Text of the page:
Last week, the Stray Caster wrote about swirling winds and warm sunny weather, and how it affected his fishing on Lake Belwood.
Here is another weather story, and it, too, has a Lake Belwood connection, albeit a loose one. Grand River Conservation Authority park manager Derek Strub finished in third place last weekend in the Stren Series Northern Division win at New York’s 1,000 Islands.
Derek was one of a handful of Canadians to have an excellent tournament, although he received much less ink on the web site reports than some Americans with lower finishes. Derek himself told the Stray Caster in an email he was very pleased with his finish because he was up against some very good anglers.
Fishing in his first FLW Outdoors tournament, Derek, of Elora, caught a limit of five fish weighing 18 pounds and culminated his debut performance with a third-place total of 71 pounds, 7 ounces.
The Americans noted that Derek faced several other challenges, too. Tournament reporters noted was using a walleye boat with high gunnels and a deep-V hull, and he took on Lake Ontario’s rough waters. Still, he caught five bass on jerkbaits, tubes and drop-shots.
The tournament was created when Minneapolis businessman Irwin L. Jacobs purchased a little-known bass-tournament organization in the small town of Gilbertsville, Kentucky, and renamed it FLW Outdoors® after the legendary founder of Ranger® Boats, Forrest L. Wood.
The company claims the title of the world’s leading tournament-fishing organization with 90,000 entries, 240 events, 12 tournament trails and total purses exceeding $42.6-million, including more than $6 million awarded in no-entry-fee championships, in 2007.
In fact, 17 of the sport’s top 18 bass-fishing tournaments (those offering awards of $1-million or more) are FLW Outdoors events, including the biggest tournament in bass fishing – the $2-million Forrest Wood Cup.
The winning pro was another a Canadian. Mike Desforges, of Burlington, surveyed the wind-whipped Lake Ontario and chose to fish the more placid St. Lawrence River. His decision proved prudent and fortunate. His mixed catch of large and smallmouth bass weighed 17 pounds on the final day, and boosted his winning total to 77 pounds, 1 ounce
It is interesting to note that whether an angler is a professional or amateur (the Stray Caster is really amateur), the same conditions apply to all. It is those who deal with all the setbacks and changing conditions that end up catching fish. The tournament report noted that one American was close to the top of the list going into the last day, having fished in the river for the entire week. He was confident that there were lots of big fish left there, but he slipped all the way to seventh place on the final day, having chosen to fish the same river that the winner was fishing.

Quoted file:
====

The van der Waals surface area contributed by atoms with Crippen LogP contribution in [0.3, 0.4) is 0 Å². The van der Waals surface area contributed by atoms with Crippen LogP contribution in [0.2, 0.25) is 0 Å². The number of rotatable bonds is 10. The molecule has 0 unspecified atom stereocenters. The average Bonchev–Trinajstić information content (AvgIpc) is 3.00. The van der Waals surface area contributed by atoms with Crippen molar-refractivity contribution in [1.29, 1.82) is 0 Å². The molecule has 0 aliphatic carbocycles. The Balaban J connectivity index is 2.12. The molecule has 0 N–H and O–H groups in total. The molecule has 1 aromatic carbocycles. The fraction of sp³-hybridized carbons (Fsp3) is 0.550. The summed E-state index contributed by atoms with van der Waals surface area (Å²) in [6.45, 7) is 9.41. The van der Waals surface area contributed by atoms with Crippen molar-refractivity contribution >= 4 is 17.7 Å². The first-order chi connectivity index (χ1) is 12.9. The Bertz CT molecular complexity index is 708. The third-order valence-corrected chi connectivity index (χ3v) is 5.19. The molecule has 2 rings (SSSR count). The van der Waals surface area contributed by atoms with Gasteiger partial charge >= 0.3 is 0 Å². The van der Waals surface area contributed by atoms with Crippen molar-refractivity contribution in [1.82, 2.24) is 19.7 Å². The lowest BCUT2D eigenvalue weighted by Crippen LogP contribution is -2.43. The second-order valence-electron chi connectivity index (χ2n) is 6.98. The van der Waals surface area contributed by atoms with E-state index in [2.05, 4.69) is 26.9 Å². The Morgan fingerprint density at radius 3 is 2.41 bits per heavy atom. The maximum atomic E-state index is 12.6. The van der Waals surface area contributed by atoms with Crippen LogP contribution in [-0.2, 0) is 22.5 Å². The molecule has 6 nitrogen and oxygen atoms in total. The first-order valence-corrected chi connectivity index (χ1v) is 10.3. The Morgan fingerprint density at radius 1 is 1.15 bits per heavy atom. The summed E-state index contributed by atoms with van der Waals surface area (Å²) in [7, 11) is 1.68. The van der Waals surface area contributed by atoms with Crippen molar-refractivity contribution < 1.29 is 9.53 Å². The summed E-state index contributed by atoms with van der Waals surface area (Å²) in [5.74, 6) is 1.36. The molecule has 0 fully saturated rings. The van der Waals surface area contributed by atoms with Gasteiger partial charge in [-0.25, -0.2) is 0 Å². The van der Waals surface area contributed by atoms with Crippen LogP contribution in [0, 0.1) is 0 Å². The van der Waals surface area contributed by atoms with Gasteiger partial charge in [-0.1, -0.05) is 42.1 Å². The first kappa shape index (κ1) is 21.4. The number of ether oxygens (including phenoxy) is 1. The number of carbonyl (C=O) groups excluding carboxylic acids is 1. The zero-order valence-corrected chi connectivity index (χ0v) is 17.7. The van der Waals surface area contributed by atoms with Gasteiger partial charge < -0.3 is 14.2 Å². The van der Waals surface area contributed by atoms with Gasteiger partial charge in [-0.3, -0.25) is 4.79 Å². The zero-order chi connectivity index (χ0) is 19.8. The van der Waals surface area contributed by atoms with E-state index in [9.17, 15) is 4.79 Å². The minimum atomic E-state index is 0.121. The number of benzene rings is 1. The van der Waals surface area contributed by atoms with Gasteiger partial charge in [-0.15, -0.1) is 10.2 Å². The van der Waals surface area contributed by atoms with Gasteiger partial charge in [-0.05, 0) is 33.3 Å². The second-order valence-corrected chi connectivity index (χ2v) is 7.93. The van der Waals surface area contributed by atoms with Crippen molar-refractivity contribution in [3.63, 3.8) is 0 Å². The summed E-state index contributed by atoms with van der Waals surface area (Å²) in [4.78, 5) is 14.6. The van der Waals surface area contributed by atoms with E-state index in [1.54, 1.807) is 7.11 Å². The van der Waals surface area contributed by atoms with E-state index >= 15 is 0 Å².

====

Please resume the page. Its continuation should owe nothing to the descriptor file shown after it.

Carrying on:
One thing that was can say, though, is the pros really know their stuff. But, as Derek has told the Stray Caster more than once, some days, the fish win. People all around can be catching fish and maybe the best angler in the lake is getting nothing. That’s just the way it goes sometimes.
In any case, congratulations to Derek for an excellent tournament. The Stray Caster has fished with him a number of times, and it is a joy to see how a pro works. No wasted motion, very few slips, and a ton of fun, too.
The Stren Series was the second of the Northern Division’s schedule of four regular season tournaments. The total purse for the 1,000 Islands event was $275,225. The winning pro could earn as much as $65,000 in cash and prizes if various contingencies are met.
In last week’s column the Stray Caster alluded to catching a special fish on Lake Belwood.
Too true, although many seasoned anglers might look on a 10-inch walleye and wonder what is the big deal. Actually, the guys at Lake anywhere refer to such fish as “Guppers” as in guppies. They really are not all that big, and they are turned back to add weight for future years.
The thing with a Lake Belwood walleye, though, is it is an indication that the walleye that were secretly placed in that lake several years ago seem to be spawning.
The Stray Caster talked several years ago to an MNR official about the sudden catches of five and six pound walleye where there previously had been no walleye at all. He admitted that someone had illegally placed them in the lake, with no idea who it was.
Such actions are not only illegal, but placing a new species into a lake can also devastate a fishery. Fortunately, that official noted, walleye was probably one of the few species that could be introduced into Lake Belwood and not cause eco-havoc.
So, catching a 10 inch fish is a good indication that there are going to be years of good walleye fishing in a lake that is already known to be great for bass, pike, and perch.
Life could be a whole lot worse.